“Rain is the Sky descending to the Earth.” ~ John Updike
Astonishingly, there are fifty nouns for rain in Japanese, a distinctly different word for each: the first-rain-of-summer, the brief-light-refreshing-rain, the long-hard-drenching-rain, the chilly-autumn-rain, the sudden-evening-rain, and, one that’s falling-while-there-is-a-fog.
We have the dewy-rain, the snowy-frosty-rain, the misty-rain and the one-which-inexplicably-seems-to-fall-from-a-cloudless-sky-rain….fifty shades of rain, each describing a distinct experience, belonging to that very moment, personal, speaking of connection and beautifully specific.
What a concept!
Never again will I experience rain as… well… just rain. Now I examine more closely, listen more attentively, look up at the clouds and study rain’s place of origin. It turns out, that rain has personality. There are subtleties of perception to be considered: temperature, droplet size, shape and density. Is it falling straight, or perhaps it’s a windy-from the South-West-rain.
And what of the fifty sounds-of-rain?
“When we enter the landscape to learn something, we are obligated, I think, to pay attention rather than constantly to pose questions. To approach the land as we would a person, by opening an intelligent conversation. And to stay in one place, to make of that one, long observation a fully dilated experience. We will always be rewarded if we give the land credit for more than we imagine, and if we imagine it as being more complex even than language.” ~ Barry Lopez, The Rediscovery of North America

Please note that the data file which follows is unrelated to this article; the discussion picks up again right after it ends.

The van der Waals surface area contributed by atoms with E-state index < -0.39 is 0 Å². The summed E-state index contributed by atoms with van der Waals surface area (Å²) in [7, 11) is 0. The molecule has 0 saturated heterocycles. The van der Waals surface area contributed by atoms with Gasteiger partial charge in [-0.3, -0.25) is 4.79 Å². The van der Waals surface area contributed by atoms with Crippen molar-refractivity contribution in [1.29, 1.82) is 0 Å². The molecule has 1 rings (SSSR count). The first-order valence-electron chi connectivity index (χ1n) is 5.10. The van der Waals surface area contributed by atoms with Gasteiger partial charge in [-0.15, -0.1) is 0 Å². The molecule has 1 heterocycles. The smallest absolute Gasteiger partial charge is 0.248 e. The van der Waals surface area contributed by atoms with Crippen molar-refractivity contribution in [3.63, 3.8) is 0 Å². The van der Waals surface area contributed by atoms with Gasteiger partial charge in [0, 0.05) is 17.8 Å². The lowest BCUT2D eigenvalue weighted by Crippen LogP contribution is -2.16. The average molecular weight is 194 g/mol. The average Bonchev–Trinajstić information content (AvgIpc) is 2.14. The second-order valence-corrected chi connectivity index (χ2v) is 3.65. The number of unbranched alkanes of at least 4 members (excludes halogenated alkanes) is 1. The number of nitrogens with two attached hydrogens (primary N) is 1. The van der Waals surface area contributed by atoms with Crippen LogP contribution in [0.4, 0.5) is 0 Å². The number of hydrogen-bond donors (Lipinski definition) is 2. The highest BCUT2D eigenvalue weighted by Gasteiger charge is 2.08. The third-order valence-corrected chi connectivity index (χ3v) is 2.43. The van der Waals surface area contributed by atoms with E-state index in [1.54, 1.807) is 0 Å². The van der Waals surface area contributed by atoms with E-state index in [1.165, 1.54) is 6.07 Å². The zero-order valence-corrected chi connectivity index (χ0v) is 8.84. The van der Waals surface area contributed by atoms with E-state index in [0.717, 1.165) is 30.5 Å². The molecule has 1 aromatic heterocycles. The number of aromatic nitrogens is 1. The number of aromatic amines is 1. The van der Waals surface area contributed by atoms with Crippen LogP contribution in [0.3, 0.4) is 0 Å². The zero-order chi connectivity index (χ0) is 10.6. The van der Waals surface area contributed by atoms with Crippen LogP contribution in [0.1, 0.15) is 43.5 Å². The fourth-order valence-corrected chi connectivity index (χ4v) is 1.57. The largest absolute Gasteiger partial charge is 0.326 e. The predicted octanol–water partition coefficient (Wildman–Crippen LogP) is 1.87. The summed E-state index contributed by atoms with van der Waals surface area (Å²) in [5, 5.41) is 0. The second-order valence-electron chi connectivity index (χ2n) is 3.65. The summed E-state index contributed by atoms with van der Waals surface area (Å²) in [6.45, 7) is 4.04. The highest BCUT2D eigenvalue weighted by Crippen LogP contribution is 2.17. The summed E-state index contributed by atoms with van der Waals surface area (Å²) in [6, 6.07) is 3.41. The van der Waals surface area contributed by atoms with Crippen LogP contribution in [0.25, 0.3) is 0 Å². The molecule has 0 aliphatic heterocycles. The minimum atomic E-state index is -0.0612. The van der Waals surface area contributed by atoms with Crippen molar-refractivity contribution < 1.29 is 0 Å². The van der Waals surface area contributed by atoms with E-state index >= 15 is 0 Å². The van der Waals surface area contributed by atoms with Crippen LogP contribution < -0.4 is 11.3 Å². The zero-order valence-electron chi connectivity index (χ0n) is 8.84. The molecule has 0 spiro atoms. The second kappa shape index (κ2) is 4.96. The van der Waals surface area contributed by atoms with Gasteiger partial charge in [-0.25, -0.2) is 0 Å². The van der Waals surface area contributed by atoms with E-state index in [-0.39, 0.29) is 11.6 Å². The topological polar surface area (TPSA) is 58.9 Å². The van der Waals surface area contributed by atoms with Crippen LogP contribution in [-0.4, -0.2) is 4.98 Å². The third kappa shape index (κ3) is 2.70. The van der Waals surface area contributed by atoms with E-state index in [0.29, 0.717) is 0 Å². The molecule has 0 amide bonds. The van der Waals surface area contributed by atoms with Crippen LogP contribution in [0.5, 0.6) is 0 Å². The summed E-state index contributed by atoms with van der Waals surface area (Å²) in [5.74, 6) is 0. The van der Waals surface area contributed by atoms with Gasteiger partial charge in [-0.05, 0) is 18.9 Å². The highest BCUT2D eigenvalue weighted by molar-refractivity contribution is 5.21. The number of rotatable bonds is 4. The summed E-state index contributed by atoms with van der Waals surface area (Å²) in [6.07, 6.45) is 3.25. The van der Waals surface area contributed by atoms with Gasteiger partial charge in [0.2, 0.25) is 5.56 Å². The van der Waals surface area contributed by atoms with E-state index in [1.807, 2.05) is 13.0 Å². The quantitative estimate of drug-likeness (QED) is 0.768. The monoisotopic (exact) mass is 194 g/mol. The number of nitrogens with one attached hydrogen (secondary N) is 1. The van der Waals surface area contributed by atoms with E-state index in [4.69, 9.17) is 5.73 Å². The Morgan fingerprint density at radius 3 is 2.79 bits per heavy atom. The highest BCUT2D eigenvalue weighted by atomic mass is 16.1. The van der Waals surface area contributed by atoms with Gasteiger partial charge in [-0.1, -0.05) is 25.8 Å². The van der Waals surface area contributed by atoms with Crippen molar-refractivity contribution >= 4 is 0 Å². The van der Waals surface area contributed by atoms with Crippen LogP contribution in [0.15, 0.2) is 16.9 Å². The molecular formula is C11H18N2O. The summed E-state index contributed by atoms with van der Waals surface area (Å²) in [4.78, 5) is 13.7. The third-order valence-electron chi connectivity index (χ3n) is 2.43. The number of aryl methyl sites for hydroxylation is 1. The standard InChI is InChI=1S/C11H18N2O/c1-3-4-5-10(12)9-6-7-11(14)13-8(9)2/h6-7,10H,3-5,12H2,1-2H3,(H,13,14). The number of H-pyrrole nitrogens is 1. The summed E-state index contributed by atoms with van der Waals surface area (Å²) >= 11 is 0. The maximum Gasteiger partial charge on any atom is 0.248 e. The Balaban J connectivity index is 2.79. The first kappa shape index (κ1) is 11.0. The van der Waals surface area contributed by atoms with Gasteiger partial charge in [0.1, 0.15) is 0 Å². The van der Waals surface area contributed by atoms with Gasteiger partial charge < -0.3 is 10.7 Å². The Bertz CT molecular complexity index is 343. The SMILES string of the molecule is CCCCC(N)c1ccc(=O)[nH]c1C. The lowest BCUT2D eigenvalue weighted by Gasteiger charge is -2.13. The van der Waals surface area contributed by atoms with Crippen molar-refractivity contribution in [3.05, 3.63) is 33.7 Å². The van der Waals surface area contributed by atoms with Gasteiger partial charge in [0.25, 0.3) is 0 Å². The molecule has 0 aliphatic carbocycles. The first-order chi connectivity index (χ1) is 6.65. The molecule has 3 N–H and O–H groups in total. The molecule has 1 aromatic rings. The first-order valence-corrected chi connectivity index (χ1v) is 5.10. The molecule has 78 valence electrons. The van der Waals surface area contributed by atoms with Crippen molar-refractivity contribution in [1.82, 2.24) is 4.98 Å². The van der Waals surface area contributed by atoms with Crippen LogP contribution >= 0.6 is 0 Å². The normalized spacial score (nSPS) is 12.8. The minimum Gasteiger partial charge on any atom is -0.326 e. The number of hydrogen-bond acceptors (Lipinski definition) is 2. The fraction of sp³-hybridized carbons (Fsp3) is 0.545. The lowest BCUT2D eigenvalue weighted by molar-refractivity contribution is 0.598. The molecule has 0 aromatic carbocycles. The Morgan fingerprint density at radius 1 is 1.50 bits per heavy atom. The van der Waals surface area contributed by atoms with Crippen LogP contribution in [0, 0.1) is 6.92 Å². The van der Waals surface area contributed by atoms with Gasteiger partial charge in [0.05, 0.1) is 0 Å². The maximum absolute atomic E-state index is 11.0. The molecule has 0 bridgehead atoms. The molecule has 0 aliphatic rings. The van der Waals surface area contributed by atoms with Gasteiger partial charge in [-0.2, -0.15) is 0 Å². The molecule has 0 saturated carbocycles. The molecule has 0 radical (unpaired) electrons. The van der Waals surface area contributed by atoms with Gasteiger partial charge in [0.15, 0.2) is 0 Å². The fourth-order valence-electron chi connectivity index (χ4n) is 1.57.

The Merger of Landscape and Mindscape
In ‘Keepers of the Earth’ Jeanette Armstrong writes: “Our (Okanagan) word for body literally means “the land-dreaming capacity.”…it teaches that emotion or feeling is the capacity whereby community and land intersect in our beings and become part of us. This bond or link is a priority for our individual wholeness or well-being.”
Barry Lopez again: “The interior landscape responds to the character and subtlety of an exterior landscape; the shape of the individual mind is affected by land as it is by genes.”
Re-Indigenization: Creating an internal Sense of Place
Knowing well the ground one stands on, developing an internal Sense of Place serves as effective grounding antidote to chronic stress, anxiety, depression, dis-orientation, some of the serious issues of our time.
What Juhani Pallasmaa calls “re-sensitization of the boundaries of self” is a path, where we re-engage with place, with nature, become indigenous through multi-sensory awareness in the body, akin to mindfulness.
Exploring the fifty shades of rain is but one example of being on this path.
I fondly remember the time when Tim Beatley had the entire Biophilic Cities Conference on our hands and knees in urban Charlotteville, had us search for a certain species of ant, and other tiny worlds beneath our feet.
“…where on this Earth one goes, what one touches, the patterns one observes in nature – the intricate history of one’s life in the land, even life in the city, where wind, the chirp of birds, the line of a falling leaf are known.” ~ Barry Lopez